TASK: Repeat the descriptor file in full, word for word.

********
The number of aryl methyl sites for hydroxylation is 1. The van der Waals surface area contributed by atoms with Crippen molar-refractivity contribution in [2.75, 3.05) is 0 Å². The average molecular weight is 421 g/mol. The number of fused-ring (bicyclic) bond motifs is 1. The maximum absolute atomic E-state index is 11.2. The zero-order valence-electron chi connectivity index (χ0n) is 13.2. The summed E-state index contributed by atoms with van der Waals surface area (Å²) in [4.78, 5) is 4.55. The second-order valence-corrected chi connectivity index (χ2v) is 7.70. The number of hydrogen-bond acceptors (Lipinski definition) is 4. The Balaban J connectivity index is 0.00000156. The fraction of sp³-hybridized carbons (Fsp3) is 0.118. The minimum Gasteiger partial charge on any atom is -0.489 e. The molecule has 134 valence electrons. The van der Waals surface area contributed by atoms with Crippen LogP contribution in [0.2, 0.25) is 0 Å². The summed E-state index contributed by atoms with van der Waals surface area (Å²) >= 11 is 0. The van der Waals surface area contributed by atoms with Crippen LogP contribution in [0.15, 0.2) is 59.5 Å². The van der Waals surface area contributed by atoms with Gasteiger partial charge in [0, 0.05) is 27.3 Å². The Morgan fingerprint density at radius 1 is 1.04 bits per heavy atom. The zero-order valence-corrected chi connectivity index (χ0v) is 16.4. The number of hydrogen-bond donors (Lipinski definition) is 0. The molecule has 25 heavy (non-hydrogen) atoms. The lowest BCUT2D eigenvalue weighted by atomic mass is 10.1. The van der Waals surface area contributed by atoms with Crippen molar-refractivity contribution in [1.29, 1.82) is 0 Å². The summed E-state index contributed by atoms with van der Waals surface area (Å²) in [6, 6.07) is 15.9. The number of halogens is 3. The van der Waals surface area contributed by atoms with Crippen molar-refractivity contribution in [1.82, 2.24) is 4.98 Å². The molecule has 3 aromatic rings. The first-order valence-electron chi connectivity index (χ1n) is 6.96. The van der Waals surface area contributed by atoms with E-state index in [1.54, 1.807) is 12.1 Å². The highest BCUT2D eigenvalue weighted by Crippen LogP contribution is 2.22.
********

The number of aryl methyl sites for hydroxylation is 1. The van der Waals surface area contributed by atoms with Crippen molar-refractivity contribution in [2.75, 3.05) is 0 Å². The average molecular weight is 421 g/mol. The number of fused-ring (bicyclic) bond motifs is 1. The maximum absolute atomic E-state index is 11.2. The zero-order valence-electron chi connectivity index (χ0n) is 13.2. The summed E-state index contributed by atoms with van der Waals surface area (Å²) in [4.78, 5) is 4.55. The second-order valence-corrected chi connectivity index (χ2v) is 7.70. The number of hydrogen-bond acceptors (Lipinski definition) is 4. The Balaban J connectivity index is 0.00000156. The fraction of sp³-hybridized carbons (Fsp3) is 0.118. The minimum Gasteiger partial charge on any atom is -0.489 e. The molecule has 134 valence electrons. The van der Waals surface area contributed by atoms with Crippen LogP contribution in [0.2, 0.25) is 0 Å². The summed E-state index contributed by atoms with van der Waals surface area (Å²) >= 11 is 0. The van der Waals surface area contributed by atoms with Crippen LogP contribution in [0.15, 0.2) is 59.5 Å². The van der Waals surface area contributed by atoms with Gasteiger partial charge in [0, 0.05) is 27.3 Å². The Morgan fingerprint density at radius 1 is 1.04 bits per heavy atom. The zero-order valence-corrected chi connectivity index (χ0v) is 16.4. The number of hydrogen-bond donors (Lipinski definition) is 0. The molecule has 25 heavy (non-hydrogen) atoms. The lowest BCUT2D eigenvalue weighted by atomic mass is 10.1. The van der Waals surface area contributed by atoms with Crippen molar-refractivity contribution in [1.29, 1.82) is 0 Å². The summed E-state index contributed by atoms with van der Waals surface area (Å²) in [6, 6.07) is 15.9. The number of halogens is 3. The van der Waals surface area contributed by atoms with Crippen molar-refractivity contribution in [1.82, 2.24) is 4.98 Å². The molecule has 3 aromatic rings. The first-order valence-electron chi connectivity index (χ1n) is 6.96. The van der Waals surface area contributed by atoms with E-state index in [1.54, 1.807) is 12.1 Å². The highest BCUT2D eigenvalue weighted by Crippen LogP contribution is 2.22.